What is the economic meaning of a differentiated variable cost function [closed]

Given the total cost function $C(Q)=Q^3-5Q^2+12Q+75$, write out a variable cost function. Find the derivative of the variable cost function and interpret the economic meaning of that derivative. Note: the derived variable cost function is 3Q^2-10Q+12

closed as off-topic by dismalscience, Giskard, cc7768, Jamzy, optimal controlOct 7 '15 at 23:10

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• "This question does not appear to be about economics, within the scope defined in the help center." – dismalscience, Giskard, cc7768, Jamzy, optimal control
If this question can be reworded to fit the rules in the help center, please edit the question.

• Hi. Welcome to Economics.SE. In order to best help you (and give us a good indication of what you need and prevent us from doing your homework for you) we prefer homework questions such as these to include the work that you've done so far and what you understand from the problem. Please consider editing to include otherwise this question should be closed as off-topic. – dismalscience Oct 7 '15 at 19:25

HINT

What is the difference between variable and fixed cost? Try separating your total cost into fixed and variable cost. To do this, think about what costs the firm faces even when they have no output (let quantity produced be zero.) For a bit of intuition, think of these costs perhaps as rents paid by a firm during the initial setup stage (time spent fitting a factory with production equipment). They have a certain amount of bills to pay even though they produce nothing.

After doing this it should be a straight forward thing to differentiate and interpret.

MEANING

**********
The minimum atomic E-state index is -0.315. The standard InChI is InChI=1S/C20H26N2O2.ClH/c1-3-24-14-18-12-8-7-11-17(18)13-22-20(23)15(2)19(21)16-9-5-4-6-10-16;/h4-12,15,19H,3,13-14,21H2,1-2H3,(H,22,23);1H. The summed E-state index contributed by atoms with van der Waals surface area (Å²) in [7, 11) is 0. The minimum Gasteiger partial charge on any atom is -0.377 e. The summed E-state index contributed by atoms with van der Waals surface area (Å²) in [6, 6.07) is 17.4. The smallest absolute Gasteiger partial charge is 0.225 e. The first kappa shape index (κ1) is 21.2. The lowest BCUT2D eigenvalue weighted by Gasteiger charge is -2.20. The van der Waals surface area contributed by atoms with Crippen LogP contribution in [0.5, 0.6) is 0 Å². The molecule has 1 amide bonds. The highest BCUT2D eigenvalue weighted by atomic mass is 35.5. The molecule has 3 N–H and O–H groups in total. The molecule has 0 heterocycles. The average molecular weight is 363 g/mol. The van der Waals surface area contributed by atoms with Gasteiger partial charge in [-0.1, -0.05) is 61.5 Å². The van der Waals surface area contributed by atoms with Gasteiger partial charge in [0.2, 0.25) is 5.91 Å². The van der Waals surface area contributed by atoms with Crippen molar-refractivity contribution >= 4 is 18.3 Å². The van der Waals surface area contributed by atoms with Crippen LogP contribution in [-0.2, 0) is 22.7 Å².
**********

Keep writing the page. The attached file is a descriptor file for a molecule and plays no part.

Let's take your example. We can see that we have a cost of 75 (let's assume American dollars) regardless of how much output we produce. So Q=0 still incurs a cost of $75. Then by definition, this is the fixed cost portion of your total cost function. Then since any cost function is the sum of fixed and variable costs, we have that your variable cost function is $$C(Q)=Q^3-5Q^2+12Q$$ differentiating with respect to$Q\$ yields: $$3Q^2-10Q+12$$

This is your marginal variable cost. Notice this is the same function achieved by simply differentiating the total cost function. This is because fixed costs are constants (and not functions of Q) and therefore disappear when C is differentiated with respect to Q.

Then we can just refer to the equation above as marginal cost

Marginal cost equations tell you how much your total cost rises when you decide to produce an additional unit of output. Notice here that making the production decision incurs a new sort of "fixed" cost.

So let's examine what happens when Q increases:

$$Q=1 \implies MC=5$$ $$Q=2 \implies MC=2$$ $$Q=3 \implies MC=9$$

and this is enough for us to tease out another important part of this function! Notice that marginal costs decrease as production increases over our initial range and then, at a certain point, marginal costs begin to increase as production continues to increase. This is a example of increasing marginal returns and decreasing marginal returns (respectively)

In general, you can picture a marginal cost curve as a differentiable nike symbol or a U where the right side of the U is drawn much higher than the left side(and where it is a bit slanted to the right This would tend to infinity as Q tends to infinity).

Alright - hope that cleared some things up. And to top it off, you can do a bit of reading about marginal cost.

• Thanks very much but my concern us about the interpretation – michael Oct 8 '15 at 0:21